A disgraced former congressman has found a new job in “public service” the month after resigning from office amid a House Ethics Committee investigation into his behavior. And despite his promise to repay the $84,000 in taxpayer funds he used to settle a sexual harassment lawsuit, he now admits he has no plans to to follow through on that promise.
When Blake Farenthold abruptly resigned as a U.S. Representative for Texas in April, the biggest question – besides who would pay for the special election to replace him, which he refused to do – was whether or not he would keep his promise to repay the $84,000.
That question now appears to have been answered. Last Tuesday, Farenthold told ABC News, “I will say this on the record: I have been advised by my attorneys not to repay that. That’s why it hasn’t been repaid.”
According to ABC News, Farenthold “refused to disclose his attorneys’ justification for that legal advice.”
By resigning from office when he did, Farenthold was able to evade the ethics committee’s findings and eliminate the committee’s authority over him, although the committee did release a statement at the time in an effort to pressure him to repay the settlement.
It is therefore remarkable how quickly Farenthold found his way into a position working so closely with members of Congress and other elected officials.
Last Monday, the Corpus Christi Caller-Times reported Farenthold had accepted a job as a government lobbyist for the Port of Port Lavaca-Point Comfort, after he announced it on a Corpus Christi radio show. He is now the full-time legislative liaison for the port, which is owned by the state of Texas.
According to the website for the Calhoun Port Authority, which operates the Port of Port Lavaca-Point Comfort, the port acts as “a gateway to world markets for the Texas Mid-Coast region” and “plays a vital role in supporting Texas chemical manufacturing industries,” handling cargo such as “chemicals, petrochemicals, aluminum ore, and agricultural fertilizer.”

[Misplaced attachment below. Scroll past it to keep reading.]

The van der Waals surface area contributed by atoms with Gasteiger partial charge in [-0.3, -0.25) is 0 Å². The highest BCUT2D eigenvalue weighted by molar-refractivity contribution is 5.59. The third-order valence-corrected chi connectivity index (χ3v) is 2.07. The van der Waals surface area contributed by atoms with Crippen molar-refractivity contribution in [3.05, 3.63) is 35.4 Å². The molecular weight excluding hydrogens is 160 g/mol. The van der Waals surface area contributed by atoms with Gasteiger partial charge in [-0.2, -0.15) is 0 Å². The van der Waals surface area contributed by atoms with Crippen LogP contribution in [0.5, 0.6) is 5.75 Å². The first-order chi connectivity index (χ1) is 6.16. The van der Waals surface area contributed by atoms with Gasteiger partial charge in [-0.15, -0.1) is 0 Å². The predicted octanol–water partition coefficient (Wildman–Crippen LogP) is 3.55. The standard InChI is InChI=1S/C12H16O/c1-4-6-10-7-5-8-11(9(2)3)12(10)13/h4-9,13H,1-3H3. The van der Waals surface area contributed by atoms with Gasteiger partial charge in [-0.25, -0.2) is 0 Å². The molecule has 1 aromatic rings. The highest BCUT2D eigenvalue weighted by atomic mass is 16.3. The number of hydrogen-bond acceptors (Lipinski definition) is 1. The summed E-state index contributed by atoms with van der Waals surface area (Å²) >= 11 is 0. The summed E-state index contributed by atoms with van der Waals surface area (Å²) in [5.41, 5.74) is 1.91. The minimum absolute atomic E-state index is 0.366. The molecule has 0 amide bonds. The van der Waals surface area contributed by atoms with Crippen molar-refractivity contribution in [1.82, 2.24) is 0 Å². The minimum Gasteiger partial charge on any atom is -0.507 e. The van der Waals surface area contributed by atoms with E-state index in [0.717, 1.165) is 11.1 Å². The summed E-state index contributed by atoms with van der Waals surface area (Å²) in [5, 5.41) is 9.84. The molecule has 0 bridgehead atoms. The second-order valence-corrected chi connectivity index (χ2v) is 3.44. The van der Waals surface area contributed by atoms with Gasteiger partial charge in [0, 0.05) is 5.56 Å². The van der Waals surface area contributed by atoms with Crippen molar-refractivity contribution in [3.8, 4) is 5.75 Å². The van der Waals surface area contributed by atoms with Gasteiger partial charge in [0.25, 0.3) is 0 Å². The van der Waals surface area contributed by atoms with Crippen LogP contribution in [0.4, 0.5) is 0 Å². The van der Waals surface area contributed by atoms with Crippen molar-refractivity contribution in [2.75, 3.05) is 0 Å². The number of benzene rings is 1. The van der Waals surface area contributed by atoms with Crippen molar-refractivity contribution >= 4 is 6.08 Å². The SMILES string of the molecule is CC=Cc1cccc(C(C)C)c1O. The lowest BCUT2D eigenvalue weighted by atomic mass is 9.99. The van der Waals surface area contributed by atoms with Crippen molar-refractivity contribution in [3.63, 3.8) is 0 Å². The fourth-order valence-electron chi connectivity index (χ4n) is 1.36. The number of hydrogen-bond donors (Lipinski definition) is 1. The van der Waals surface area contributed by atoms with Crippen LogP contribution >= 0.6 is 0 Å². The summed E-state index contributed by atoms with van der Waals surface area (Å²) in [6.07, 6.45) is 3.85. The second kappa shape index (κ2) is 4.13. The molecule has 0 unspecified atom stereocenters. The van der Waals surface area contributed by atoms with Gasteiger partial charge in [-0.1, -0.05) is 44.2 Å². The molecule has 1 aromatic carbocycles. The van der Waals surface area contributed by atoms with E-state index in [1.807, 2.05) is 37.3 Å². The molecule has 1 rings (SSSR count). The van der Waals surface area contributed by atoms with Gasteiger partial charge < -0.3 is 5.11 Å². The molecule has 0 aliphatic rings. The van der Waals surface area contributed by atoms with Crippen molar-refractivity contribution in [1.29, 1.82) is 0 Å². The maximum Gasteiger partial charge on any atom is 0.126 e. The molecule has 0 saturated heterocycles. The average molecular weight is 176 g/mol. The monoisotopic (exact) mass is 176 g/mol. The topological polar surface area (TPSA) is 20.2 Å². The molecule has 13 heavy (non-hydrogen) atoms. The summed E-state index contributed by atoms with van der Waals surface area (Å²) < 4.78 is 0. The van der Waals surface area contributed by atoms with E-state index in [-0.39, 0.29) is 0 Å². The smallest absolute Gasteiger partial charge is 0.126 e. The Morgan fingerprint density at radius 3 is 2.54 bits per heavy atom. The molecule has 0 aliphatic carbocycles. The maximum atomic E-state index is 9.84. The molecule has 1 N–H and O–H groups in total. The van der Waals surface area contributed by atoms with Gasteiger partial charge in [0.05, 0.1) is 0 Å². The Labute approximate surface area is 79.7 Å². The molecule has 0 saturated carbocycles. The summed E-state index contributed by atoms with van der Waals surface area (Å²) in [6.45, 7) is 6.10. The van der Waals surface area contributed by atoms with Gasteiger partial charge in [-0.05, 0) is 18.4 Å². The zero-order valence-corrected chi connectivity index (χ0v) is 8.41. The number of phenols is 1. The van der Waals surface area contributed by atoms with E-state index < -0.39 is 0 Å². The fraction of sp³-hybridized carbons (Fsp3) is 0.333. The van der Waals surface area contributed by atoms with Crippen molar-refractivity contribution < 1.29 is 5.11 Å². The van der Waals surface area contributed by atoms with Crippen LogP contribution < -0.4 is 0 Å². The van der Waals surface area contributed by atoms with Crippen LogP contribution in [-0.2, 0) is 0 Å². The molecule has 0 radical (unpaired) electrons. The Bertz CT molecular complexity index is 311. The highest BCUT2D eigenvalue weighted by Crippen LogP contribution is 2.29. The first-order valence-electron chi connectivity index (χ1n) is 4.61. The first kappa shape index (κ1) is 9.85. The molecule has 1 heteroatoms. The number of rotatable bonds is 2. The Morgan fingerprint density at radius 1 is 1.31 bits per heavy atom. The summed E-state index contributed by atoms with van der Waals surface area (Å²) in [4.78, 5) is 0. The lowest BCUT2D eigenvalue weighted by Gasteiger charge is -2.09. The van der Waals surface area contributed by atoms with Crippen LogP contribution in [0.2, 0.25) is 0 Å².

Former members of Congress are generally subject to a year-long “cooling off” period that prohibits them from lobbying. This specific position, however, enables Farenthold to take advantage of an exemption in which former members are allowed to lobby on behalf of state or local government agencies.
However, there has still been controversy over Farenthold’s hiring; on Friday, the Victoria Advocate revealed Farenthold’s hiring could have violated the Texas Open Meetings Act and it is “investigating its legal options” to challenge the hiring.
Furthermore, whether or not you believe it is acceptable to use taxpayer funds to settle sexual harassment claims, Blake Farenthold said in December he planned to repay the funds out of his own pocket, so taxpayers were not on the hook.
However, he later repeatedly came up with excuses to back out of that promise, until he finally decided to resign just before the Ethics Committee released its findings.
Now Farenthold will be returning to Washington as a government lobbyist without repaying the $84,000. Everyone who wants to “drain the swamp” should be appalled, because there’s nothing much swampier than that.
The views expressed here are those of the author and do not represent those of any other individual or entity. Follow Sarah on Twitter: @sarahmquinlan.